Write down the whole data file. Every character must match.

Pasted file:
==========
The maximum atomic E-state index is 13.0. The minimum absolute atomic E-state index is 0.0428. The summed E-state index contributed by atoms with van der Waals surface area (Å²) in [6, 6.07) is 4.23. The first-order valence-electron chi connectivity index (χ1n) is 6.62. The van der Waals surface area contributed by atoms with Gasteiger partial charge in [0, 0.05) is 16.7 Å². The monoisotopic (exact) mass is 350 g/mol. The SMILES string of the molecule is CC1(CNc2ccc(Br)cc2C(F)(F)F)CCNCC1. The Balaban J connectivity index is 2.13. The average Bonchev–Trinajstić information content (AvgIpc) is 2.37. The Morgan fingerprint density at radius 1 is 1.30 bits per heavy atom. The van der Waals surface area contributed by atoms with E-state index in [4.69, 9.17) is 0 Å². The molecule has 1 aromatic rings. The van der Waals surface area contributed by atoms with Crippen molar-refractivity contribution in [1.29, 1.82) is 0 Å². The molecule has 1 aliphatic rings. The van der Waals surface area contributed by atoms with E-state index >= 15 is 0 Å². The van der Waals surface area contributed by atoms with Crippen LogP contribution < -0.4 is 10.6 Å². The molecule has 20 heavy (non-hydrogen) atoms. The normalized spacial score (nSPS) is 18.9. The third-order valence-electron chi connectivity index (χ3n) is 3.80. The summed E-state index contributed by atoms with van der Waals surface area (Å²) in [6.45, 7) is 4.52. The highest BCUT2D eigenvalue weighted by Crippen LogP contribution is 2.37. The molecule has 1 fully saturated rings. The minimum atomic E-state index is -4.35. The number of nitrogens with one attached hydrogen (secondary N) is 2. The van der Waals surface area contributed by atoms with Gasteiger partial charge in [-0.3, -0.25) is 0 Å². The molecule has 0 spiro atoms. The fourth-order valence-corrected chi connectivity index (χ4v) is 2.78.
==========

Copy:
The maximum atomic E-state index is 13.0. The minimum absolute atomic E-state index is 0.0428. The summed E-state index contributed by atoms with van der Waals surface area (Å²) in [6, 6.07) is 4.23. The first-order valence-electron chi connectivity index (χ1n) is 6.62. The van der Waals surface area contributed by atoms with Gasteiger partial charge in [0, 0.05) is 16.7 Å². The monoisotopic (exact) mass is 350 g/mol. The SMILES string of the molecule is CC1(CNc2ccc(Br)cc2C(F)(F)F)CCNCC1. The Balaban J connectivity index is 2.13. The average Bonchev–Trinajstić information content (AvgIpc) is 2.37. The Morgan fingerprint density at radius 1 is 1.30 bits per heavy atom. The van der Waals surface area contributed by atoms with E-state index in [4.69, 9.17) is 0 Å². The molecule has 1 aromatic rings. The van der Waals surface area contributed by atoms with Crippen molar-refractivity contribution in [1.29, 1.82) is 0 Å². The molecule has 1 aliphatic rings. The van der Waals surface area contributed by atoms with E-state index >= 15 is 0 Å². The van der Waals surface area contributed by atoms with Crippen LogP contribution < -0.4 is 10.6 Å². The molecule has 20 heavy (non-hydrogen) atoms. The normalized spacial score (nSPS) is 18.9. The third-order valence-electron chi connectivity index (χ3n) is 3.80. The summed E-state index contributed by atoms with van der Waals surface area (Å²) in [6.45, 7) is 4.52. The highest BCUT2D eigenvalue weighted by Crippen LogP contribution is 2.37. The molecule has 1 fully saturated rings. The minimum atomic E-state index is -4.35. The number of nitrogens with one attached hydrogen (secondary N) is 2. The van der Waals surface area contributed by atoms with Gasteiger partial charge in [-0.3, -0.25) is 0 Å². The molecule has 0 spiro atoms. The fourth-order valence-corrected chi connectivity index (χ4v) is 2.78.